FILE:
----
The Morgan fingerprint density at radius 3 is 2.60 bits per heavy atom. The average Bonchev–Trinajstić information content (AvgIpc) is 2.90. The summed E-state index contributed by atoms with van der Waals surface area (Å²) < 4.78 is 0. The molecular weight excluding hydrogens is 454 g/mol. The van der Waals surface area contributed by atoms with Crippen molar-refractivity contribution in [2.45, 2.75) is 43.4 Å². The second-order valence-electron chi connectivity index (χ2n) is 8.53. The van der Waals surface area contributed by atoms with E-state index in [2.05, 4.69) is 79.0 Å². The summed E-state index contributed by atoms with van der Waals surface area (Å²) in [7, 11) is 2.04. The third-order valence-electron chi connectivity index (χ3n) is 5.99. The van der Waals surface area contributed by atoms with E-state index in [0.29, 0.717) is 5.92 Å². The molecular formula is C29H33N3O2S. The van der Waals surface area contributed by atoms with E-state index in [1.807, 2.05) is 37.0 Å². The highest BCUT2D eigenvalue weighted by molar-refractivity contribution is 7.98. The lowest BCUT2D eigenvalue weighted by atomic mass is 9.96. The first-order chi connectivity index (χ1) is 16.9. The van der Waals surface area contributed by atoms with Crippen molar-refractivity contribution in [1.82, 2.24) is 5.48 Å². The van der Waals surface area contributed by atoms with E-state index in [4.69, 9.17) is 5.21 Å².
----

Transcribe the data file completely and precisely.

The Morgan fingerprint density at radius 3 is 2.60 bits per heavy atom. The average Bonchev–Trinajstić information content (AvgIpc) is 2.90. The summed E-state index contributed by atoms with van der Waals surface area (Å²) < 4.78 is 0. The molecular weight excluding hydrogens is 454 g/mol. The van der Waals surface area contributed by atoms with Crippen molar-refractivity contribution in [2.45, 2.75) is 43.4 Å². The second-order valence-electron chi connectivity index (χ2n) is 8.53. The van der Waals surface area contributed by atoms with E-state index in [2.05, 4.69) is 79.0 Å². The summed E-state index contributed by atoms with van der Waals surface area (Å²) in [7, 11) is 2.04. The third-order valence-electron chi connectivity index (χ3n) is 5.99. The van der Waals surface area contributed by atoms with E-state index in [0.29, 0.717) is 5.92 Å². The molecular formula is C29H33N3O2S. The van der Waals surface area contributed by atoms with E-state index in [1.807, 2.05) is 37.0 Å². The highest BCUT2D eigenvalue weighted by molar-refractivity contribution is 7.98. The lowest BCUT2D eigenvalue weighted by atomic mass is 9.96. The first-order chi connectivity index (χ1) is 16.9. The van der Waals surface area contributed by atoms with Crippen molar-refractivity contribution in [1.82, 2.24) is 5.48 Å². The van der Waals surface area contributed by atoms with E-state index in [4.69, 9.17) is 5.21 Å².